Title : Pediatric bilateral retinoblastoma: Prosthetic challenges and solutions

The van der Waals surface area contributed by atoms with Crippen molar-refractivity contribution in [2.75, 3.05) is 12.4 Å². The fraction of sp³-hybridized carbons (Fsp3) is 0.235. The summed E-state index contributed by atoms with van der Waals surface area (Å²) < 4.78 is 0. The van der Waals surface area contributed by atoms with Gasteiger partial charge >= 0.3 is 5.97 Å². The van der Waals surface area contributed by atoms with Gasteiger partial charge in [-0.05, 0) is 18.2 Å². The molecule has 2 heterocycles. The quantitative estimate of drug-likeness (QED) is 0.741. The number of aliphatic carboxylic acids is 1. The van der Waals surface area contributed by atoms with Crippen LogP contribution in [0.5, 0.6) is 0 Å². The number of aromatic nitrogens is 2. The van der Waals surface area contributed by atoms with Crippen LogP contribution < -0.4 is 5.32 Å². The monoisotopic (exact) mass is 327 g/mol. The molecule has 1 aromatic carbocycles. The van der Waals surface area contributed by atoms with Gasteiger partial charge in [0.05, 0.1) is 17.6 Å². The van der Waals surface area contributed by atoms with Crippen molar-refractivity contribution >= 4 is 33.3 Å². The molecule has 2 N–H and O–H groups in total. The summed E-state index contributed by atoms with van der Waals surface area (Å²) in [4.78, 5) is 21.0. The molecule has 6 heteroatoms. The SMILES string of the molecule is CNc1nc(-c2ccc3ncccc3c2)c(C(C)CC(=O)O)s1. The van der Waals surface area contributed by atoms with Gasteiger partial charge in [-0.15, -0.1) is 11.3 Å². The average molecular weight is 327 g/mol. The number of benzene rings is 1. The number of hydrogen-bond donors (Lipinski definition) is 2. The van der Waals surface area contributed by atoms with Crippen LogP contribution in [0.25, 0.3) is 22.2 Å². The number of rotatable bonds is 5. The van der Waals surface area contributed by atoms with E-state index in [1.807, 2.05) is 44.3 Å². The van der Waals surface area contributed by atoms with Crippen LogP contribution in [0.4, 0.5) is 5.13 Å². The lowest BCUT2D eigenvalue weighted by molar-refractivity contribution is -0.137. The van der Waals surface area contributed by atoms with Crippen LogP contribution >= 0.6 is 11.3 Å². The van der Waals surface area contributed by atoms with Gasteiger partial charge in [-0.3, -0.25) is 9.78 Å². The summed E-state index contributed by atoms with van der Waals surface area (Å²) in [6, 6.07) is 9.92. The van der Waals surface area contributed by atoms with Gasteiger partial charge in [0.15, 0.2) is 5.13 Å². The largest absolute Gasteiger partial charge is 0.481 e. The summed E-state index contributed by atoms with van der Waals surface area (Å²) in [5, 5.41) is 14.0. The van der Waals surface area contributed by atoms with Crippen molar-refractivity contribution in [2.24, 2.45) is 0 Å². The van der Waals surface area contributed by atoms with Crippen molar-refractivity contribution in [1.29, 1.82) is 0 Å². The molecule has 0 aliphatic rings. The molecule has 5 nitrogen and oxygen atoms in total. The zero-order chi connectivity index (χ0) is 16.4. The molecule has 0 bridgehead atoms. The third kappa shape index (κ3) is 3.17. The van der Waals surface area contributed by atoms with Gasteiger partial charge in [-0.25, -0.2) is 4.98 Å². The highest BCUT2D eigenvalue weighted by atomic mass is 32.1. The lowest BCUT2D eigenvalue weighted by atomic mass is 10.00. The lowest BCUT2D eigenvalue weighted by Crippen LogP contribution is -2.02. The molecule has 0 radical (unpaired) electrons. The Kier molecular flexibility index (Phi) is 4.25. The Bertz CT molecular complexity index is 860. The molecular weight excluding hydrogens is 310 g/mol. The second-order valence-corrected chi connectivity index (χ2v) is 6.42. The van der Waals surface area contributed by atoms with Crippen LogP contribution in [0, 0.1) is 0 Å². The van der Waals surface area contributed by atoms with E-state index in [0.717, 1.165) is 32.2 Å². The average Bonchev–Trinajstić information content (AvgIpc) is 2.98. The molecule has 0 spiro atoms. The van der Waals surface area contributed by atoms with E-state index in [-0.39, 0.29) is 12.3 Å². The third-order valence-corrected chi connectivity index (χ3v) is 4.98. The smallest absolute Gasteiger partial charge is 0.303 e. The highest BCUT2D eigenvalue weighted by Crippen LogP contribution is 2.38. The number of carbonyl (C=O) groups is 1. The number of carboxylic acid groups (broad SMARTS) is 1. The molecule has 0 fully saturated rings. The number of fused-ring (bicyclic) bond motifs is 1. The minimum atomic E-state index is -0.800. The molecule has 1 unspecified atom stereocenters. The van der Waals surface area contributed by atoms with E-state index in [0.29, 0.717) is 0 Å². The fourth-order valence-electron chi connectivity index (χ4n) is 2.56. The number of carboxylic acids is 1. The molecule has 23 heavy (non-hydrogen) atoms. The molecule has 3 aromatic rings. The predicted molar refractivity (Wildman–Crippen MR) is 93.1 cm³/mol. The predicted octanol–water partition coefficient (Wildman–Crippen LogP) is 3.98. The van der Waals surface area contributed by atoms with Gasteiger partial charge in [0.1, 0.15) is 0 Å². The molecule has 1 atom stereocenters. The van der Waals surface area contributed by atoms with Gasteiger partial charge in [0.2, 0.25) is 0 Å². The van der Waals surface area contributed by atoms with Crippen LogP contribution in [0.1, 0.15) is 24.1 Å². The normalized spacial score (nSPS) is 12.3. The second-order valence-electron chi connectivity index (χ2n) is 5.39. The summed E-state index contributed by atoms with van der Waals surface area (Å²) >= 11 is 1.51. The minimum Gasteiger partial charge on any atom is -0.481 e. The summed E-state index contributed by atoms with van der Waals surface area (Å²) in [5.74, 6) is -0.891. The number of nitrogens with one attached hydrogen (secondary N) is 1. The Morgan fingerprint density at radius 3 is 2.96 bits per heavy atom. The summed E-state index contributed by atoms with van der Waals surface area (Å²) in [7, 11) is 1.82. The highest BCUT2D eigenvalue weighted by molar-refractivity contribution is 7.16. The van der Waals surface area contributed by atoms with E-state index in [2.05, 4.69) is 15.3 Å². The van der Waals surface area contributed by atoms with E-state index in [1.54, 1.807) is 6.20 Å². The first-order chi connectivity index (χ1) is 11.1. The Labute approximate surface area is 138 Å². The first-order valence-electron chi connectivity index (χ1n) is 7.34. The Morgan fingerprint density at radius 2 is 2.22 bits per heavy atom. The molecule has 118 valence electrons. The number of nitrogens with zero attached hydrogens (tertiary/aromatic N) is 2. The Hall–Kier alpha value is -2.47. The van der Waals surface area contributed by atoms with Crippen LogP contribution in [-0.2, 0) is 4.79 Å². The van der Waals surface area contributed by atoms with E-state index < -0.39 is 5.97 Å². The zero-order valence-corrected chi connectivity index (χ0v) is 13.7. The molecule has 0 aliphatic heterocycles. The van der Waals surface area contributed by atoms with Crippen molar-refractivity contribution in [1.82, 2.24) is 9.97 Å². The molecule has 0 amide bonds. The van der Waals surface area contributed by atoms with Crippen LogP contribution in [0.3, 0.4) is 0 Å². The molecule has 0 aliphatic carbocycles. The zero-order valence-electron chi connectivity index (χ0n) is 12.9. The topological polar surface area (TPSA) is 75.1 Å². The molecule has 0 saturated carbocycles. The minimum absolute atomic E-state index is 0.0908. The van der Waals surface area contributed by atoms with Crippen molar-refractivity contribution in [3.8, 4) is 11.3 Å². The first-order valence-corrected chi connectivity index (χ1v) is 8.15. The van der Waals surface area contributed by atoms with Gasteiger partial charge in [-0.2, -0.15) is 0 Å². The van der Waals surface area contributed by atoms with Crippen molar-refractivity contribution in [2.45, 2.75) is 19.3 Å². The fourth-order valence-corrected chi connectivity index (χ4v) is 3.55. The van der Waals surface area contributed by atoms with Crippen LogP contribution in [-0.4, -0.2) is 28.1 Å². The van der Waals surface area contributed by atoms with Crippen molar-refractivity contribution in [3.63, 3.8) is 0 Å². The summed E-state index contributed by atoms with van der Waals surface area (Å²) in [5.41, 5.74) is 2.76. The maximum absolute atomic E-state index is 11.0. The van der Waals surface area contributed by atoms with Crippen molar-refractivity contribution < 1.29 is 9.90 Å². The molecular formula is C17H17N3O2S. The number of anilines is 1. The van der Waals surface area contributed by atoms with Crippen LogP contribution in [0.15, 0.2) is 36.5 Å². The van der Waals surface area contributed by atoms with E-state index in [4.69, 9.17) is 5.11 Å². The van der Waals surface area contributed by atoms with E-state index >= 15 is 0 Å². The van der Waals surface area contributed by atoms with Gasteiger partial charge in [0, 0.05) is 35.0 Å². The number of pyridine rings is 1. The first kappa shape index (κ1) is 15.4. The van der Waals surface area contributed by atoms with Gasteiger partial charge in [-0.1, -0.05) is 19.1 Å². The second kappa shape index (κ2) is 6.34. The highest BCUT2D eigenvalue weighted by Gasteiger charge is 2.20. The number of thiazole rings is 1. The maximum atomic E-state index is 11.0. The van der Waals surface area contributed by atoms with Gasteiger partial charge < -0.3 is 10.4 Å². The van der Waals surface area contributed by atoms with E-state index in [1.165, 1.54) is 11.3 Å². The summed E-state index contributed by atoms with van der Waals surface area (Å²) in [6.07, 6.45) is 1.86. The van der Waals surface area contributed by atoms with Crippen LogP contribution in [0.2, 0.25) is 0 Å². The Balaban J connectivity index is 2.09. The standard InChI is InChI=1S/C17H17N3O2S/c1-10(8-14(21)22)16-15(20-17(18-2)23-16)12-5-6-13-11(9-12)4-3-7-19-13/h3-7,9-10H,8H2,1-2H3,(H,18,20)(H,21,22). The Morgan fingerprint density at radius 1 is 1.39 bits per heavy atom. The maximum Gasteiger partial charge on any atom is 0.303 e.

Retinoblastoma is the second most common intraocular malignancy of infancy and early childhood. It develops due to the inheritance of a faulty gene RB1, incapable of suppressing the division of tumorous retinoblasts or an in-situ mutation of the same. Being a malignant neoplasm, it exhibits the tendency for both direct and metastatic spread, warranting a timely diagnosis and treatment to avoid drastic consequences of vision and eye loss. A total of 25%-35% of the cases present with cancerous involvement of both the eyes and optic nerves which if chemotherapeutically unresponsive, are managed with bilateral enucleations. The ambit of the functional and emotional deficits borne by such invasive procedures are vast and the ensuing handicap lends a crippling effect to the psychological status of the parents which needs to be handled urgently. Although the functional deficits are non-restorable but a prosthodontist can allay the anxiety and depression of the parents by addressing the aesthetic concerns in such cases with significant success. Bilateral ocular prosthesis fabricated, employing careful and deliberate techniques for alignment and shade matching lead to acceptable prosthetic outcomes. In this poster, two cases of bilateral enucleations are presented, one an infant and the other a child of seven years of age. The biggest challenge faced by the authors in this clinical scenario was the absence of a contralateral healthy eye to compare with and utilise as a landmark for iris alignment and shade matching. Facial landmarks and measurements were used to establish a basic level of symmetry using facial indexing technique and the shade selection was done using old photographs of the patients or by matching with parents. Another major difficulty was the tender age of these patients henceforth; both pharmacological and non-pharmacological ways were utilized for behaviour management. Using these approaches, the aesthetic profile of the patients was returned to near normal in a few days’ time leading to significant boost in the confidence levels of the primary caregivers. The children were also reported to mingle socially and keenly acquire education and skills to lead a normal life. Even more pleasing results can be achieved by employing the tool of digital photography. High resolution pictures taken of the iris prior to surgery can be printed to be used in the prosthesis lending elevated levels of clarity and duplication making the outcome increasingly pleasing.